Editor’s Note: After hearing from the author of this piece, Sarah Bilston, I wanted to disclose that I failed to differentiate between ‘strict bed rest’ and resting during pregnancy, in general, which is how I initially interpreted this piece. Please do check out the comments to this post as they are insightful. Thanks!
Here’s another story for the “Let’s-not-help-pregnant-women” file: The New York Times ran a puzzling op-ed piece on Friday questioning the conventional wisdom of doctor-prescribed bed rest for women with pregnancy complications.
The writer, Sarah Bilston, who was prescribed bed rest for her own pregnancy because of low amniotic fluid levels, described the horror of being condemned to bed in our fast-paced society:
For many women (though fortunately not for me), such feelings of frustration and isolation lead to outright depression, not to mention the burden of lost wages and other financial costs.
And yet there is substantial doubt within the medical profession about the efficacy of bed rest. My own doctors, who were undoubtedly acting in good faith, openly admitted that they were not sure bed rest would increase my amniotic fluid levels. I carried my daughter to term, although no one could tell me if bed rest really helped or not.
In fact, doctors in other countries are far less likely to prescribe it.
Bilston went on to give Australia as an example where doctors “typically monitor pregnancy complications through daily testing at a clinic or, for more serious cases, at prenatal units in hospitals where regular movement is encouraged.”
Well, first of all, it’s Australia, the land of sunshine and universal health care. Imagine pregnant ladies in Chicago braving snowstorms to get to the clinic everyday? Not to mention, giving their bosses in America — the Mecca of Productivity — a reason why they aren’t well enough to work, yet, can visit the doctor so often.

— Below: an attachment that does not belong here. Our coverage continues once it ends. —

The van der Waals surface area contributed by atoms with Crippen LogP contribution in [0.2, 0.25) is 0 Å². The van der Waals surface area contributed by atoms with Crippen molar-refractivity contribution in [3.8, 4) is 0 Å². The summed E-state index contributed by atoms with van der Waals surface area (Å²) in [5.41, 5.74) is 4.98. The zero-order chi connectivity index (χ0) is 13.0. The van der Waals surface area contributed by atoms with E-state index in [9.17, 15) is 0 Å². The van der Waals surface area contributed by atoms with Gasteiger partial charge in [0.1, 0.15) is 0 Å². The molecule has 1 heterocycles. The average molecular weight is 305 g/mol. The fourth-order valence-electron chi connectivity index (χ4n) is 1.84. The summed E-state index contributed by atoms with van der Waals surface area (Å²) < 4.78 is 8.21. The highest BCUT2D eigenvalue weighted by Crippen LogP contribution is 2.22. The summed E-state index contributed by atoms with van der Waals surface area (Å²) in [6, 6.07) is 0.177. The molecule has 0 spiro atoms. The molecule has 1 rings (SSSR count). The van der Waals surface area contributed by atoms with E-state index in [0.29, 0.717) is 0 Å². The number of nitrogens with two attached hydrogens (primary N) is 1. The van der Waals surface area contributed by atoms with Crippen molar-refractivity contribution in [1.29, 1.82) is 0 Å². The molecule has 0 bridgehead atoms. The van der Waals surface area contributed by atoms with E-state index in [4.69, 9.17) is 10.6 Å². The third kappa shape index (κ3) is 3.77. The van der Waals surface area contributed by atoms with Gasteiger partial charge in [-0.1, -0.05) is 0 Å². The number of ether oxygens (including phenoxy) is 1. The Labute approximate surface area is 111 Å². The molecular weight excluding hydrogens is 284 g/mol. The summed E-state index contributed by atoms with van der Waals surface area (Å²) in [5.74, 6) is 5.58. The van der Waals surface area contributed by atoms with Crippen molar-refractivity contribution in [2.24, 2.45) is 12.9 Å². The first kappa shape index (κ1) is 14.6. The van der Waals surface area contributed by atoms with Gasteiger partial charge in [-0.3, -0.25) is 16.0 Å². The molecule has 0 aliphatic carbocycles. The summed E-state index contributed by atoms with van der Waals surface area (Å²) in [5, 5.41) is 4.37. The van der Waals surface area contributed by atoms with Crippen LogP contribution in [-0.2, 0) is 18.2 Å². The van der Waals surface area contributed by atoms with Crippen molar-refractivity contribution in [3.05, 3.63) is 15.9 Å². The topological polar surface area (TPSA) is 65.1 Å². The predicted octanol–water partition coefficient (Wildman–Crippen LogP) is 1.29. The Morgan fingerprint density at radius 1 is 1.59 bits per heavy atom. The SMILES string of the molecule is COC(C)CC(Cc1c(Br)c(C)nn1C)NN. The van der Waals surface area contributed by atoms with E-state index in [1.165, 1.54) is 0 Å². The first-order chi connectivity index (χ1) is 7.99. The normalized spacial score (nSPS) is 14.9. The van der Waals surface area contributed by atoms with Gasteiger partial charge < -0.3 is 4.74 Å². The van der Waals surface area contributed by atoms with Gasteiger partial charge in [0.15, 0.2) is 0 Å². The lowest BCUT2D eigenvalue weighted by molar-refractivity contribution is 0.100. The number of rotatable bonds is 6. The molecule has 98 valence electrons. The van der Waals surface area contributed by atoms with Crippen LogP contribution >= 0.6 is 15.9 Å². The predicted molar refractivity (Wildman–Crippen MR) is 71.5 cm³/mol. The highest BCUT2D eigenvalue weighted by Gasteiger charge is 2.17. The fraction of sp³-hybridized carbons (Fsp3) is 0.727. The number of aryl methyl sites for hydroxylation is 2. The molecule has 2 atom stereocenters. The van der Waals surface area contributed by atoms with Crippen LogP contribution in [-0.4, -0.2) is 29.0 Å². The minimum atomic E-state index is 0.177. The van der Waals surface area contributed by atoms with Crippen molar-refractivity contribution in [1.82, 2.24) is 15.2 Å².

This story left me shaking my head as did some feminists’ aversion to a proposed New Jersey law that would allow visibly pregnant women to use parking spaces for the handicapped. Maybe not all pregnant ladies should get the placards, but if a doctor recommends it, why not?
I welcomed all the help offered me whether it was a seat on the train or my husband’s helping around the house while I napped. After battling morning sickness so severe that I would puke in my job’s bathroom, in the shower, basically, to the point of weight loss in the first three months of pregnancy, nose bleeds and constipation in my second trimester and, finally, rapid weight gain, swollen wrists, ankles and aching back and knees in my last months, I jumped at the chance to stay home one month before my due date and collect disability. After struggling for eight months to complete an 8-hour-work day with a fuzzy, hormone-induced head and a shrinking bladder that led me to interrupt interviews to run to the bathroom or stop at random train stations during my one-hour commute to and from home, I felt I deserved a break.
But according to some folks that is a weakness women should not exploit. A little more compassion, por favor.